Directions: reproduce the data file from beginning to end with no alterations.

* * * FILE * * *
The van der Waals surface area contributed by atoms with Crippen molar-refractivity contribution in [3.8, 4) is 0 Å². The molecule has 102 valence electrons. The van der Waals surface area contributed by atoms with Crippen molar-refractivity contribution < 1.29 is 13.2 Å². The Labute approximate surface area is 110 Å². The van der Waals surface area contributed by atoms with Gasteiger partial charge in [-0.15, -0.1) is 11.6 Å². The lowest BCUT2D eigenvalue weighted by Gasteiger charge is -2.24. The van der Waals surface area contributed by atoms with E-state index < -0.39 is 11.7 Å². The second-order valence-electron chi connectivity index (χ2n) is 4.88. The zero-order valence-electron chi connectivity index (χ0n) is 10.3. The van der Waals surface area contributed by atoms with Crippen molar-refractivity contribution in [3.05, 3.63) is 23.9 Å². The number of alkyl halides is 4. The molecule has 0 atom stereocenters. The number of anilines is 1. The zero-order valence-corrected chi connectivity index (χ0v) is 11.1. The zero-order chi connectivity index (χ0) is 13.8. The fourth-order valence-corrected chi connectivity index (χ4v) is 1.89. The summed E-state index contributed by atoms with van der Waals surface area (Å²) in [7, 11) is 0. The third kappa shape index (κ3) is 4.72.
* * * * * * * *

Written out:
The van der Waals surface area contributed by atoms with Crippen molar-refractivity contribution in [3.8, 4) is 0 Å². The molecule has 102 valence electrons. The van der Waals surface area contributed by atoms with Crippen molar-refractivity contribution < 1.29 is 13.2 Å². The Labute approximate surface area is 110 Å². The van der Waals surface area contributed by atoms with Gasteiger partial charge in [-0.15, -0.1) is 11.6 Å². The lowest BCUT2D eigenvalue weighted by Gasteiger charge is -2.24. The van der Waals surface area contributed by atoms with E-state index < -0.39 is 11.7 Å². The second-order valence-electron chi connectivity index (χ2n) is 4.88. The zero-order valence-electron chi connectivity index (χ0n) is 10.3. The van der Waals surface area contributed by atoms with Crippen molar-refractivity contribution in [3.05, 3.63) is 23.9 Å². The number of alkyl halides is 4. The molecule has 0 atom stereocenters. The number of anilines is 1. The zero-order valence-corrected chi connectivity index (χ0v) is 11.1. The zero-order chi connectivity index (χ0) is 13.8. The fourth-order valence-corrected chi connectivity index (χ4v) is 1.89. The summed E-state index contributed by atoms with van der Waals surface area (Å²) in [7, 11) is 0. The third kappa shape index (κ3) is 4.72.